Day Seven – Cuban Cigars and Trust

7-17-17

Today we docked in Havana, Cuba, and it was alternately beautiful and terrible, marvelous and terrifying. Because the United States’ embargo against Cuba, the years of anger, mistrust, and threats back and forth have occurred during the course of Dan’s lifetime, he really wanted to go to Cuba to see what the country had been like during those years, before the lifting of restrictions and the influx of tourism changed it too much. For my ignorant part, my knowledge of Cuba is limited to the large reel movies our teachers showed us in elementary and high school about the Cuban Missile Crisis and cigars. That is to say that my knowledge of Cuba is more than limited, so my only expectations for the trip were to see a place that had been so profoundly impacted by politics and to get some cigars.

When we pulled into the port, it was exciting and ugly. The morning was new, and it was immediately clear that the country, or at the very least Havana, has some real poverty. With my only frame of reference being Nicaragua and the time I’ve spent there, I couldn’t miss the Third World comparisons right from the start. But we were up early and headed out together as a group of twelve. Once we passed through customs and were outside the terminal, it was like walking out a door and having nothing but a sidewalk between you and the world. Immediately, we fell into roles, and before long, we were separated into three classic convertible cars. Ours was a 1957 Chevy, red, white and Bondo. But the sun was shining, and we piled in together to take a tour of the city.

After a few stops and photo opportunities, our drivers pulled our three car caravan off on a side street about two blocks from the cigar factory and one of our crew got out and headed off down another alley and up a set of steep, dark stairs to buy some contraband cigars. Because we were in a group and traveling together, that meant the rest of us were kind of pulled into this too, but it was an adventure, and it gave us a pretty clear look at what real life is like in a post Fidel Castro Cuba. The story is long and often dull, and it involves far too much time spent in a filthy apartment with no toilet seat, used condoms laying around, and much depression, but a few of the group ended up with cigars.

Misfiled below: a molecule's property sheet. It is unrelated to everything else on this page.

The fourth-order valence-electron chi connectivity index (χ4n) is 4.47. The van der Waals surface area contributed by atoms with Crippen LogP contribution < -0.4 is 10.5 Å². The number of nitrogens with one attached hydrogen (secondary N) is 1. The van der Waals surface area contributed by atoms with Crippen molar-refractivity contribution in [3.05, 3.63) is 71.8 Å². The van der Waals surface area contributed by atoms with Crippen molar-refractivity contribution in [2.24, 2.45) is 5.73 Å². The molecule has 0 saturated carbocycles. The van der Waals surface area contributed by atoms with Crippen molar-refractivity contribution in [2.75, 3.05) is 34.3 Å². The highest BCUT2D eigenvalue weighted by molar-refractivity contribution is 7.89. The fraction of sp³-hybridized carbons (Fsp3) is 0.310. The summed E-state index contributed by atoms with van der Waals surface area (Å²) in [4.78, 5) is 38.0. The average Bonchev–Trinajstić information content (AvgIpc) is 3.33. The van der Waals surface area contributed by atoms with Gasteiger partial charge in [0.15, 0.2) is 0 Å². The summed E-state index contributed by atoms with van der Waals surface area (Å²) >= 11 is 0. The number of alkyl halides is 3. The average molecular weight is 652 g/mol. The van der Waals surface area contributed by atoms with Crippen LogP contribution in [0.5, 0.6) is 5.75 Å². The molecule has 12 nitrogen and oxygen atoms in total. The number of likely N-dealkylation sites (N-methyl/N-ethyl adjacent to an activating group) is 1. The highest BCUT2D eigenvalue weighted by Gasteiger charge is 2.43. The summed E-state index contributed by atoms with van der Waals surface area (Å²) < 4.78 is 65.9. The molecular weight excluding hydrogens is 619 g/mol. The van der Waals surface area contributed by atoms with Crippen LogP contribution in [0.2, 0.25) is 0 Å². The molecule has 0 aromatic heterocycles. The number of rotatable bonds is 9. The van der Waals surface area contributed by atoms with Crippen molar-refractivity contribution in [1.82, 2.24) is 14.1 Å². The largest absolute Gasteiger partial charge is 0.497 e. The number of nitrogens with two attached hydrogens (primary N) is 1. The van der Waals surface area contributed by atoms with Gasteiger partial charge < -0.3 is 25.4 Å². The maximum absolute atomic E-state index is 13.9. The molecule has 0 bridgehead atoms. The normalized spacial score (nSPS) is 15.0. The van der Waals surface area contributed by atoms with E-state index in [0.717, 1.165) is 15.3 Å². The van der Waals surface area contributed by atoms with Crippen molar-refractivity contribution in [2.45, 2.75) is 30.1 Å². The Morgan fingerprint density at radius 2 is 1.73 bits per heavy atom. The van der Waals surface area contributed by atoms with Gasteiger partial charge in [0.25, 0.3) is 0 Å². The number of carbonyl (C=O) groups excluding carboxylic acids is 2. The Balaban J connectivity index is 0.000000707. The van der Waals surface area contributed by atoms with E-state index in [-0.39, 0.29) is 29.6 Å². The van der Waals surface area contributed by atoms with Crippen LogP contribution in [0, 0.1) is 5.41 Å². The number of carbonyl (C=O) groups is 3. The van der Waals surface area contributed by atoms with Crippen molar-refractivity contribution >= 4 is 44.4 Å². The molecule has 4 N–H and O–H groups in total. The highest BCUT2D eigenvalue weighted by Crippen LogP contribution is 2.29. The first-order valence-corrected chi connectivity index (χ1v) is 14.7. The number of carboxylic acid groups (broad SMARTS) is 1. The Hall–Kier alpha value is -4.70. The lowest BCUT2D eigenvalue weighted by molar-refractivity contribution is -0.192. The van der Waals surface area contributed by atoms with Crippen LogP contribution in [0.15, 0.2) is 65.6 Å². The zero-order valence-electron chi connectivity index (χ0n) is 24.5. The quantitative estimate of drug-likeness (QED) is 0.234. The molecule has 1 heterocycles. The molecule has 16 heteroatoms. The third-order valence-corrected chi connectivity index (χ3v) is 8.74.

Three of us waited and waited for the promised delivery of the specific brand we wanted, but it never arrived, and we were suddenly ushered out with a flip apology and a walk back to the cars, with Cuban police officers standing on every corner as we walked back up the alleyway. Fortunately, we were so close to the official government-run cigar shop that we were able to go there, pay a little more, and buy cigars legally. However, they didn’t have the kind I had promised to look for on behalf of a friend back home. I bought the closest thing I could, which were also great cigars, and then we all headed for the rest of the tour. The illicit stop had really kind of soured our driver’s mood, too, and he was polite, but happy to be rid of us when he dropped us back at Old Havana Square.

At that point, having scored the quantity of cigars they’d wanted, our lead car’s occupants were done with Cuba and headed back to the ship. The second car’s occupants stopped somewhere for lunch, but because we are on a cruise and only had a few hours in Cuba, there were three of us, Dan and I included, who wanted to just do some walking around town. We did, but soon enough we met up with another man who promised our friend, Matt, he would take him to the cigar store that was sure to have what we were looking for. He took us on a walk through town that was more educational than any tour could possibly have been, and it involved narrow brick streets, smells that would make your nose scrunch up in disdain, and poverty the likes of which I haven’t seen since Nicaragua. It was definitely not the postcard images of beautiful Cuba the cruise line and travel agents want you to see. When we got to the second ‘cigar shop’ that involved someone’s home and another friend who could score some expensive cigars at a discounted price if we’d only wait a few minutes, we decided it was better just to take a walk.

When we got back to the ship after our true heart of the city adventure, I was still pretty disappointed that I hadn’t been able to score the silly cigars my friend back home had requested, and when asked, I mentioned it to the ones who had gotten multiple boxes of their own of that same cigars. Before long, one of them offered to sell me a box of his (with only a small profit), and I jumped at the chance, realizing that my gift of the day was also a gift to myself. Sadly, it wasn’t the kind of gift I would have expected or wanted to learn, but I got the cigars I’d promised to find for my friend, and I got a real and valuable insight into people’s true motivation and character. I can’t imagine profiting off a friend under any circumstances, and I can’t imagine ever being so cavalier about my friends’ safety and well-being that I would put them in a situation that could hurt them just to get what I wanted, then walk away satisfied after I’d gotten my share and left them empty-handed. For me, it was a gift to learn that what others call friendship is often a moving target, and while I don’t and can’t feel that way, the gift is in giving me a chance to try to learn how to be accepting and tolerant of that in others, even if it feels foreign and inconsiderate to me.

So from Cuba and Day Seven, I would say the gift I gave in the form of paying more than I would have liked for a box of cigars was also a gift to me in finding out how deep – or rather how shallow – some relationships I invest so heavily in really are.

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